This is for a few reasons, the first being that the average San Franciscan has only lived in San Francisco for 3 days, and the incubation period for Friscanism is something like 35 years, with the caveat that at least two generations had to be born within the city limits (not unlike a Bold Italic story) and not in Richmond or Pinole or some other completely ridiculous place like Berkeley.
The other reason is that there is a certain amount of street credibility inherent in the simple fact of being from somewhere else. You might think that the rarity of meeting an actual “San Franciscan” (“Did you see it? The one in the jeans!?”) would make the designation of ‘native’ a sought-after title, but this isn’t New York so it doesn’t work that way.
Everyone you meet in San Francisco is champing at the bit to tell you how they’re not from here, and will try to insert their own place of origin as often as possible:
“Do you know where the bathroom is?”
“I’m from Eugene.” (Which you shouldn’t necessarily take as a ‘No’)
This is like a siren’s call to other people from Oregon, and someone nearby will be obligated to ask if this person perhaps knows their cousin’s cat Misty.
This whole ‘do you know someone from your own town’ game takes like three times as long as it needs to because the asker is always super coy and weird about it, and keeps snuffling around the question like a dog who just found a tupperware in my purse.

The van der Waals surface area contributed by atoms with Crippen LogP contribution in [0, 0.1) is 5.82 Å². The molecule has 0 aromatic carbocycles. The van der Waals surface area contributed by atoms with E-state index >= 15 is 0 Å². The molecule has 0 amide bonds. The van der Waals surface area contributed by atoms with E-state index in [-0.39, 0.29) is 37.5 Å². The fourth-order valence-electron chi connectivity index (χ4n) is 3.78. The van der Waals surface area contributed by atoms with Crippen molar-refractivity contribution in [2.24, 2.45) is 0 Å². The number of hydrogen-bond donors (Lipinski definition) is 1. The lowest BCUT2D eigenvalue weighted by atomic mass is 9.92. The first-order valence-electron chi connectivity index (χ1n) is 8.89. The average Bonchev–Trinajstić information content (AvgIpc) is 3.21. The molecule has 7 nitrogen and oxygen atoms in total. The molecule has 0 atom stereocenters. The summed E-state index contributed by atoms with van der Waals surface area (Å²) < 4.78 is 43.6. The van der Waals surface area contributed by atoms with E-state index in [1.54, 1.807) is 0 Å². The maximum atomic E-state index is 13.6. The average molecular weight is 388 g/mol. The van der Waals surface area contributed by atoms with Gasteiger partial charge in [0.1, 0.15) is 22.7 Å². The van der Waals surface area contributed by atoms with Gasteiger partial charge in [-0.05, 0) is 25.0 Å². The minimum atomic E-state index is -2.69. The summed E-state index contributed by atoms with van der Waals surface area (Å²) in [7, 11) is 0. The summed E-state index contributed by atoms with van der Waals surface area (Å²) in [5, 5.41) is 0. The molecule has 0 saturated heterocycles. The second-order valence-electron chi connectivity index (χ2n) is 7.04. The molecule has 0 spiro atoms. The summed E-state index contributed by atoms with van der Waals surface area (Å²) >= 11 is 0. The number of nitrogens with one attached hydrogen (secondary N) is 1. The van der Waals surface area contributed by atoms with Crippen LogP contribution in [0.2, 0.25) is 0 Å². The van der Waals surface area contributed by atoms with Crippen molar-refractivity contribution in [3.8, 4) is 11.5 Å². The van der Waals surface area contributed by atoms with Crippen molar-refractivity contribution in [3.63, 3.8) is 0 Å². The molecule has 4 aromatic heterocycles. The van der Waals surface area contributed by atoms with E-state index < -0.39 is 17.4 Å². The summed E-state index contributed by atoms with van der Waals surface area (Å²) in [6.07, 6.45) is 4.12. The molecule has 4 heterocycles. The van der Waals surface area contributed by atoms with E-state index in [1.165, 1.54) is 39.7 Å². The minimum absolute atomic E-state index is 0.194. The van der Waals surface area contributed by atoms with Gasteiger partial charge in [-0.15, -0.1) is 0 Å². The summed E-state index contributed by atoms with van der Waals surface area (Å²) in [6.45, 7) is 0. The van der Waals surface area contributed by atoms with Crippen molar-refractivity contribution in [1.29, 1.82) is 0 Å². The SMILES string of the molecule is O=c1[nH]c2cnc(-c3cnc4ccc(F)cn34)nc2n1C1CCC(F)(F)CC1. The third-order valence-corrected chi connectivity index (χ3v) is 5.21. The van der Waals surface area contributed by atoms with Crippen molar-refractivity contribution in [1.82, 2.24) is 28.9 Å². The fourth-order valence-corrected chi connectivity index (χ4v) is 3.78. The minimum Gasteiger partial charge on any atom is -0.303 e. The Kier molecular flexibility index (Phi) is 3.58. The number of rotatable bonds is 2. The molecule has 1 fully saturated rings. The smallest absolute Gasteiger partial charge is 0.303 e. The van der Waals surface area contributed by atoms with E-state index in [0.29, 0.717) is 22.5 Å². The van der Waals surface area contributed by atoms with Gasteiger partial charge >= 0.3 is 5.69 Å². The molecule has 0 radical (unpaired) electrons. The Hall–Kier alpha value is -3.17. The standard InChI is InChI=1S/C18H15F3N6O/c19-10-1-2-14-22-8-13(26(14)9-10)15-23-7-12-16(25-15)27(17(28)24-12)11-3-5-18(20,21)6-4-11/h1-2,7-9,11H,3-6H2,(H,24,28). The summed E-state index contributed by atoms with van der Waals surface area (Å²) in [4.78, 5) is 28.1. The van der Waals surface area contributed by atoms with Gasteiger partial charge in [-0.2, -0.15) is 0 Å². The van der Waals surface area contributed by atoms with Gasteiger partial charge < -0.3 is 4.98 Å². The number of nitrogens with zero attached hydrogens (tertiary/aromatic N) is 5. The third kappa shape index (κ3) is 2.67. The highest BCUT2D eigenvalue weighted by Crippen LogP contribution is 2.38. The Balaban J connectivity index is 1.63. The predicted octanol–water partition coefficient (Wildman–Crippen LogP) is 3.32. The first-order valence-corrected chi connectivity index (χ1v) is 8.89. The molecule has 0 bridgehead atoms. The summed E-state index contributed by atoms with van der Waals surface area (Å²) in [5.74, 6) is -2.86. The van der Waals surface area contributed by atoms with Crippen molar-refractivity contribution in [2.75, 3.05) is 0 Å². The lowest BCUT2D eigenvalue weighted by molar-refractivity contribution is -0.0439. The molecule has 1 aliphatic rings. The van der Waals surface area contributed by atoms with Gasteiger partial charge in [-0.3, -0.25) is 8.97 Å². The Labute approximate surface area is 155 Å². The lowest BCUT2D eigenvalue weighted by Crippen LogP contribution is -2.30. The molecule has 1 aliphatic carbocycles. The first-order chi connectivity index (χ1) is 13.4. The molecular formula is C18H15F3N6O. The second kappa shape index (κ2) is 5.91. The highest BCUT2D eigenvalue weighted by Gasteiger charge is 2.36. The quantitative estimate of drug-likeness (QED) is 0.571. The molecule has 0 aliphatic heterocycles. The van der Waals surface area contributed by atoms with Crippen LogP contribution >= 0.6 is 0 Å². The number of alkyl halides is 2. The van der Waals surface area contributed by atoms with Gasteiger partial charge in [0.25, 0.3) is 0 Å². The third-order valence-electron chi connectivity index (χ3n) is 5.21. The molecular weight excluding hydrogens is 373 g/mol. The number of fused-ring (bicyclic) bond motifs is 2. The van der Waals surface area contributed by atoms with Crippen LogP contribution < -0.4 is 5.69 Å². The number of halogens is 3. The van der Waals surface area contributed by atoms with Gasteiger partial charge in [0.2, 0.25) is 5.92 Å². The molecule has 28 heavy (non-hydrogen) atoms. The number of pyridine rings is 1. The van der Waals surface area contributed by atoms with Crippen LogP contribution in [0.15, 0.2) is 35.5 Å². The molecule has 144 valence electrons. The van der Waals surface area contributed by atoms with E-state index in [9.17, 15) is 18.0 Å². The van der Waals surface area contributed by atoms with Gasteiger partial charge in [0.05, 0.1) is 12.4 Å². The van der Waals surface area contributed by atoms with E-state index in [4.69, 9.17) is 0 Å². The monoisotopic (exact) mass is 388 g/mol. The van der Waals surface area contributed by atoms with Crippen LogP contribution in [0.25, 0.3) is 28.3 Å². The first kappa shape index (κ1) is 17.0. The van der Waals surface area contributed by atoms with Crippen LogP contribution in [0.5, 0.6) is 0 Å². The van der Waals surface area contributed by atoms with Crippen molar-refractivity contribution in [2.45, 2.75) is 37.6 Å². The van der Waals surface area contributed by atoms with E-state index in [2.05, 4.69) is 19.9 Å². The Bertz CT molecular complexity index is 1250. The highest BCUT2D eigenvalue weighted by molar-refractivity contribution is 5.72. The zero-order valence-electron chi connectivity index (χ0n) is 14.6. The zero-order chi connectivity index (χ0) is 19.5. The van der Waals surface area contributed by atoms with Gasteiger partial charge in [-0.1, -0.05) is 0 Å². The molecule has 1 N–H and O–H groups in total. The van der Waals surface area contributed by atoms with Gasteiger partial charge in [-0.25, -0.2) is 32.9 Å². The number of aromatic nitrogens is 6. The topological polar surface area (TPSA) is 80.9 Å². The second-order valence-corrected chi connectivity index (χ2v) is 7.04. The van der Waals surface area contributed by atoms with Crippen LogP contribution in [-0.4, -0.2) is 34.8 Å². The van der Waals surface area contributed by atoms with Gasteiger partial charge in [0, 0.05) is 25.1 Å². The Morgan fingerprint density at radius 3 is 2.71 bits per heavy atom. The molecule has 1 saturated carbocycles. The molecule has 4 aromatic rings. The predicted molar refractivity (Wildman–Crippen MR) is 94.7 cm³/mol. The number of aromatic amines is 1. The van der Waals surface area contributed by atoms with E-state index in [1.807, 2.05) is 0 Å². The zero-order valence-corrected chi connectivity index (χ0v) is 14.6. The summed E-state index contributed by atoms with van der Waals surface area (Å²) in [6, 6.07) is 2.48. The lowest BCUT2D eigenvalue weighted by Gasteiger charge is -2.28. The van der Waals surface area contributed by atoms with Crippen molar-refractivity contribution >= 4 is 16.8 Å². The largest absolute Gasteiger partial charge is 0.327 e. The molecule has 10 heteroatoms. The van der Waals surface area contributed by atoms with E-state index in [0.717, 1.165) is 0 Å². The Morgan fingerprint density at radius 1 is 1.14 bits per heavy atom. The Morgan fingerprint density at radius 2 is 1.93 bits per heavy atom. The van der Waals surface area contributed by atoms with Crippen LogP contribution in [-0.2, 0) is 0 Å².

“I’m sure you don’t, but…this is crazy there’s no way you know her. She’s a cat! But I just thought I’d ask…”
Everyone wants to be from not here, and honestly, pretty much everyone is from those places. Because your odds of not being from San Francisco are pretty good, in fact they are: Every Place In The World to One Place (San Francisco).
It’s weird because when someone tells you they’re from Manhattan they seem cool, but when someone tells you they’re from San Francisco they seem like they’re lying. Of course, this might be due to the fact that we’ve all seen Kids, so we know exactly what it’s like to grow up in New York, but we’ve hardly ever seen even one lower-case kid in our own fair city, so we kind of don’t believe it ever happens here.
The growing up, I mean. And really, if you spend any time in bars, you know it doesn’t.